Fineesh said that the experts who revised the declaration were in a bad situation as they were asked to play acrobatics. He then came to ask how the declaration could be in accordance with the international laws and accepted by the Arab governments or non-governmental organizations or the governments as well; how it could be well-balanced between universality (globalization) and Arab particularity and ‘what are the Arab particularities?’ He alluded that it would be useful to talk about particularity if it had benefits and put in the declaration to be an addition to the universal thought and international gains in the field of human rights.
Fineesh ended up emphasizing that the reform of Arab system as a whole (at large) required taking very brave and bold measures specially in that time and that the Arab declaration was a step for the Arab League and the Arab countries to create “a change” of their own instead of receiving change from outside the patriotic Arab will.
Then, Dr. Hassan Nafaa, professor and chairman of political sciences Dept. in the Faculty of Economy and Political Sciences, Cairo University, began his speech by saying that the cause of Reform in the Arab League was bigger and more general and important than the topic of human rights. He emphasized that he had previously made a comparative study between the Arab League Charter and the United Nations’ Charter. He did not find in the Arab League charter a single word about human rights whereas the U.N.’s charter talked about human rights tens of times. He said that the Arab League might be excused for that failing as the Arab League’s charter came a few months before the U.N.’s charter. Meanwhile, he said that that might reveal that when the Arab world thought of establishing a regional organization, the idea of human rights had never crossed its mind.
Nafaa said that the Arab League cared, at a later stage, for the cause of human rights. That was because the United Nations financed, demanded and urged for that. He also said that the United Nations asked in 1968 the regional organizations to celebrate the 20th anniversary for the Universal Declaration of Human Rights. Therefore, The Arab League was timidly forced to participate and started to talk about the human rights of the Palestinians and their lives in the occupied territory. That was a means to show that the Arab Nations cared for human rights and that the only rights which were usurped in the region were the Palestinian rights and that there was another foreign part which usurped such rights. He said that nobody had talked about the serious violations of human rights that were practiced daily by the Arab regimes which were, in most cases, illegal and unlawful, not elected and dictatorial.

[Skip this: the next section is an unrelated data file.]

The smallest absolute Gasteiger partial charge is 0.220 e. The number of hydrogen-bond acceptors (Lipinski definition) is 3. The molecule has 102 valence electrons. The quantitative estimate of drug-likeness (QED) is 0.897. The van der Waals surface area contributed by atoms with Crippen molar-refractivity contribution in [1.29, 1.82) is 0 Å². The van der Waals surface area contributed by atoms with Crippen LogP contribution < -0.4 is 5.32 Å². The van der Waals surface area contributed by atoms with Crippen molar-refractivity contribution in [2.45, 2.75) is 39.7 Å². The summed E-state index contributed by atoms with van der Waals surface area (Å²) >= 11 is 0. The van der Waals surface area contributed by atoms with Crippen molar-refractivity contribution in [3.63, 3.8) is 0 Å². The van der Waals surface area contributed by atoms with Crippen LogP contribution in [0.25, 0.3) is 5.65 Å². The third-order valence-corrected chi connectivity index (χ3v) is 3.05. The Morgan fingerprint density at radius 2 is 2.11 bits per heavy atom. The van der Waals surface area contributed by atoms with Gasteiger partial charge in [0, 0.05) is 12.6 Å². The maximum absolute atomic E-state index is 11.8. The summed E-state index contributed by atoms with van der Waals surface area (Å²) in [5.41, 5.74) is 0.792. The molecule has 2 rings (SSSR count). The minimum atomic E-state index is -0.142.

Nafaa added that as pressure against Arabs and Arab regimes increased for so many reasons, talk began about the particularity of the Arab World, Arab Culture and that it was not essential for the concepts and universal heritage of human rights to be the same. Claims to reconsider the Arab heritage and Arab particularity appeared.
Nafaa mentioned that the universal (global) heritage of human rights was not liberal and Western only and that there were several basic waves of human rights, the first of which is the liberal wave which was contributed to by the different revolutions whether in England, France or America. Then, came the wave of Socialism which threw light on the economic and social dimensions of the causes of human rights. Again, there came the revolutions of the third world which considered the dimension specific to the rights of the peoples and the dominance over the resources … etc. New movements such as the movement of the greens who advocated the right of a clean environment and a peaceful life … etc; it was the wave of the fourth generation for the human rights. All these waves emphasized that the whole world contributed to the heritage of human rights.
Nafaa stated that some people talked about the Arabic culture as if it were hostile, by nature, to human rights. This is far away from Arabic and Islamic culture. He referred that there were some aspects in the liberal heritage which did not cope with the Arabic and Islamic culture such as the subjects of inheritance and homosexuality. He added that Arabic cultures had to have its say in such causes. It should distinguish itself and determine the scope of liberty in it warning not to use particularity as a justification or a cover to reduce the other rights of man such as the right to speak freely, to express your opinion freely, form political parties, syndicates, non-governmental organizations and the different legal rights and not to discriminate … etc. because that was a universal heritage and that the proper understanding of Arabic and Islamic culture revealed a lot more than the traditional liberal culture in that respect.